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Monitoring Drug Epidemics and the Markets that Sustain Them Using ADAM II: Executive Summary

NCJ Number
Andrew Golub Ph.D.; Henry Brownstein Ph.D.; Eloise Dunlap Ph.D.
Date Published
August 2012
15 pages
This report summarizes the methodology and findings from a study of trends in marijuana, cocaine/crack, opiate/heroin, and methamphetamine use throughout the 2000s, as reported by sites participating in the Arrestee Drug Abuse Monitoring (ADAM) program.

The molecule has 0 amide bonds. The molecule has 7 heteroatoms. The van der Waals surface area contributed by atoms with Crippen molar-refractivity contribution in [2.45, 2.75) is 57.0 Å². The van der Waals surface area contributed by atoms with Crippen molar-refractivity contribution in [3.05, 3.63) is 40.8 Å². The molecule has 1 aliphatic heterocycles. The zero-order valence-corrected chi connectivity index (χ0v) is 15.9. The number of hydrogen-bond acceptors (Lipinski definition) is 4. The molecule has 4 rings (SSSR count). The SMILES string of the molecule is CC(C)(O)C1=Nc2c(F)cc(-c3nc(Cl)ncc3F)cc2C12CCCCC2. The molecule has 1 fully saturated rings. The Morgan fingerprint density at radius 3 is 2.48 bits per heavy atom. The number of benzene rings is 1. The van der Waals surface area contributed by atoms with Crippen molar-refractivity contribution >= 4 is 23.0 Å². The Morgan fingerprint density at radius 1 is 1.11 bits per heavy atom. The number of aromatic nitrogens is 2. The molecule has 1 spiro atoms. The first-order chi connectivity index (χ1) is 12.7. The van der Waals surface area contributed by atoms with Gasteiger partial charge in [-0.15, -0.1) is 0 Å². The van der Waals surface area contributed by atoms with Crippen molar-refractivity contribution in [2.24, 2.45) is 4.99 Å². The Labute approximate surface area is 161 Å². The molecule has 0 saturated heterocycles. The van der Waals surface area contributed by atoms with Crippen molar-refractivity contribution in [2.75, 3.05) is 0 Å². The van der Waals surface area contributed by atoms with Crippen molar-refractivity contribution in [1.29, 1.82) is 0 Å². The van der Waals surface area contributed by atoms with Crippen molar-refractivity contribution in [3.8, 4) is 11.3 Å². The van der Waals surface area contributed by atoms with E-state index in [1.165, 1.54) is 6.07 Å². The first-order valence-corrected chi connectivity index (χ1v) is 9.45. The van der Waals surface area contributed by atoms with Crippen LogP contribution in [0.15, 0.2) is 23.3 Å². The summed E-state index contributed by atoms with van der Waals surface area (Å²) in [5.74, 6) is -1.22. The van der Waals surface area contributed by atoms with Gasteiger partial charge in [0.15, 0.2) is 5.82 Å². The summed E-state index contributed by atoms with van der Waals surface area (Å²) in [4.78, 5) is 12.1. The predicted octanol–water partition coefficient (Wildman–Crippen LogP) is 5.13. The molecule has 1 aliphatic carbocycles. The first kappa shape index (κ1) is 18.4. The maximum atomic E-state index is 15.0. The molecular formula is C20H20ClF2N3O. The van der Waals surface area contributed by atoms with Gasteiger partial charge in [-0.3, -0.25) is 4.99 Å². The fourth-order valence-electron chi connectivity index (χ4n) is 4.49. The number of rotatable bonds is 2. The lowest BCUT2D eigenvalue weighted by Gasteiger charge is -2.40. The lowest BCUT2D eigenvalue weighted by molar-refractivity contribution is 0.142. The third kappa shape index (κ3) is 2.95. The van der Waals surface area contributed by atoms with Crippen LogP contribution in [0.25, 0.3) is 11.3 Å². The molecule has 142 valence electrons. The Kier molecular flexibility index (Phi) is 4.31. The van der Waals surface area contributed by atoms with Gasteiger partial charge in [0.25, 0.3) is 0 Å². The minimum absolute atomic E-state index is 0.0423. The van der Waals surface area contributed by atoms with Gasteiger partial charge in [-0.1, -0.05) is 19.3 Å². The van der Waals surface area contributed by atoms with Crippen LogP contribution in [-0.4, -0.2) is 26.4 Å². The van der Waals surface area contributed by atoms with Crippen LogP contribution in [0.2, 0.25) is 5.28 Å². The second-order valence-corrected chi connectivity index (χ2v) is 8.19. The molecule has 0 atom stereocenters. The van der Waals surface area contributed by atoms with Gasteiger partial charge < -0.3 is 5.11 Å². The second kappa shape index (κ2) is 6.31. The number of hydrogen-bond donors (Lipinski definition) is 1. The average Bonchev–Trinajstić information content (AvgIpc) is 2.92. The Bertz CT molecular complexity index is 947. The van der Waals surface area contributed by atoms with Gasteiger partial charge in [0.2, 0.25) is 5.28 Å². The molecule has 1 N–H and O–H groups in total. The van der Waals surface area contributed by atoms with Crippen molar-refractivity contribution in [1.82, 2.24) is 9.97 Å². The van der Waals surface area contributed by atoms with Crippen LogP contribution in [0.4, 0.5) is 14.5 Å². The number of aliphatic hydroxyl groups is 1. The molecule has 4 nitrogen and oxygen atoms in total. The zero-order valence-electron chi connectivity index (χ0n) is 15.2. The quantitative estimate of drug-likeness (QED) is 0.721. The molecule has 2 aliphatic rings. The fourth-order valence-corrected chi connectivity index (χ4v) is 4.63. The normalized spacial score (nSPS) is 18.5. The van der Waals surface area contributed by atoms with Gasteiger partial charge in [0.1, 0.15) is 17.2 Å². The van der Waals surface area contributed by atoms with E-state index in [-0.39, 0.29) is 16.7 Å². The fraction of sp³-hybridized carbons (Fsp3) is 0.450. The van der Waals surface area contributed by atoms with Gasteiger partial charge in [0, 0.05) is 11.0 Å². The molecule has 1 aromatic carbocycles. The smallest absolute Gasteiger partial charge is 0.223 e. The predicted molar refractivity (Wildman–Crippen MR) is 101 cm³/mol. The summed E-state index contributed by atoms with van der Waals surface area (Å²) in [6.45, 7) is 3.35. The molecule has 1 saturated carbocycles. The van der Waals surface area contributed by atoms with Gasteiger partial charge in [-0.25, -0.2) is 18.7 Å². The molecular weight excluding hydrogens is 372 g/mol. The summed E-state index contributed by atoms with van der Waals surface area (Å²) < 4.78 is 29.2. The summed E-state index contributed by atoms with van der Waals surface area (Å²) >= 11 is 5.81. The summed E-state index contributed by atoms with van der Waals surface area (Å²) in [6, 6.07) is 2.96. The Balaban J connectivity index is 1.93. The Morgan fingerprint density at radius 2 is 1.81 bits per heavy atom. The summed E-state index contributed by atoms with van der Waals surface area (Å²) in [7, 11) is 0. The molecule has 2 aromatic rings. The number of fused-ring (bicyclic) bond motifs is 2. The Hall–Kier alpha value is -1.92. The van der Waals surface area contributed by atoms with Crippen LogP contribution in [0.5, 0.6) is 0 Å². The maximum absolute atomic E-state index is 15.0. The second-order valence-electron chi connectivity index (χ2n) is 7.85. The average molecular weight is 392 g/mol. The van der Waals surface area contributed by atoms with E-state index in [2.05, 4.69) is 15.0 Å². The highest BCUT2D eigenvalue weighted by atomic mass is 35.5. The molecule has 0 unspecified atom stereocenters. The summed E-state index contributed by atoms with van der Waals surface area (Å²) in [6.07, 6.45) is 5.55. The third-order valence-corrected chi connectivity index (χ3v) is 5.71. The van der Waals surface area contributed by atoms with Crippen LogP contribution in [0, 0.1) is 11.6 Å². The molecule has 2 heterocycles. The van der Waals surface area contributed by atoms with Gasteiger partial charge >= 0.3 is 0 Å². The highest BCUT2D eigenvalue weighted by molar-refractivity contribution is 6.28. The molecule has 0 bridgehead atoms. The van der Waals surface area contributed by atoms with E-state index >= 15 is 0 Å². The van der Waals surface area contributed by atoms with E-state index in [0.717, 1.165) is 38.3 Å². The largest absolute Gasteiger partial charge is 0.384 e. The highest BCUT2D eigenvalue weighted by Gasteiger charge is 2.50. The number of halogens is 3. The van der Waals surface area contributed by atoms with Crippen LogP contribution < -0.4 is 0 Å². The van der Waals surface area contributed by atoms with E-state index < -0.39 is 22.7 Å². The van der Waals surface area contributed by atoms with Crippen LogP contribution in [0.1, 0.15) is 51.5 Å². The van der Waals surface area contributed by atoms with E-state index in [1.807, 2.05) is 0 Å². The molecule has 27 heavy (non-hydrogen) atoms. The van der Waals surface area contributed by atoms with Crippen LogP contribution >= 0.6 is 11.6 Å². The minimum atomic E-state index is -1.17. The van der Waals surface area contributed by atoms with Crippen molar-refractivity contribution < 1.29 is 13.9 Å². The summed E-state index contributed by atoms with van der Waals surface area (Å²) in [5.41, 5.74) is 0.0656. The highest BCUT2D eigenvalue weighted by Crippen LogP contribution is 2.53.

The study obtained the ADAM 2000-2003 and the ADAM II 2007-2010 data. Because of the gap between the ADAM and ADAM II program, there are no data available for the years 2004-2006. Over the years studied, the most pressing drug-related concern for most of the ADAM II locations was marijuana and any associated anti-social behaviors. To the extent that marijuana use is involved with fewer drug-related problems than the use of crack cocaine, this is good news. Regarding crack cocaine, all of the locations are experiencing a decline, except for the Sacramento site. During this decline phase of the crack cocaine epidemic, many older users will persist in their use. Accordingly, law enforcement and related agencies may focus their policies on stemming problems associated with the use of crack cocaine by this older user population as opposed to focusing on younger users. On the other hand, policies in Sacramento may require maintaining a focus on reducing crack use among youths. Similar to the crack epidemic, an opiate/heroin epidemic was in decline in three locations (Chicago, Manhattan, and Washington, DC), suggesting that policies be aimed at an aging and shrinking population of heroin users, with the exception of Portland, OR, where the opiate/heroin use is endemic. Study findings suggest that the methamphetamine epidemic has entered a decline at the two ADAM sites where use had been widespread among arrestees in the Midwest and Southeast. The analysis highlights how the drug problems facing different ADAM jurisdictions can vary significantly, suggesting the need for drug control policies to be tailored to the ADAM findings. 8 figures and 27 references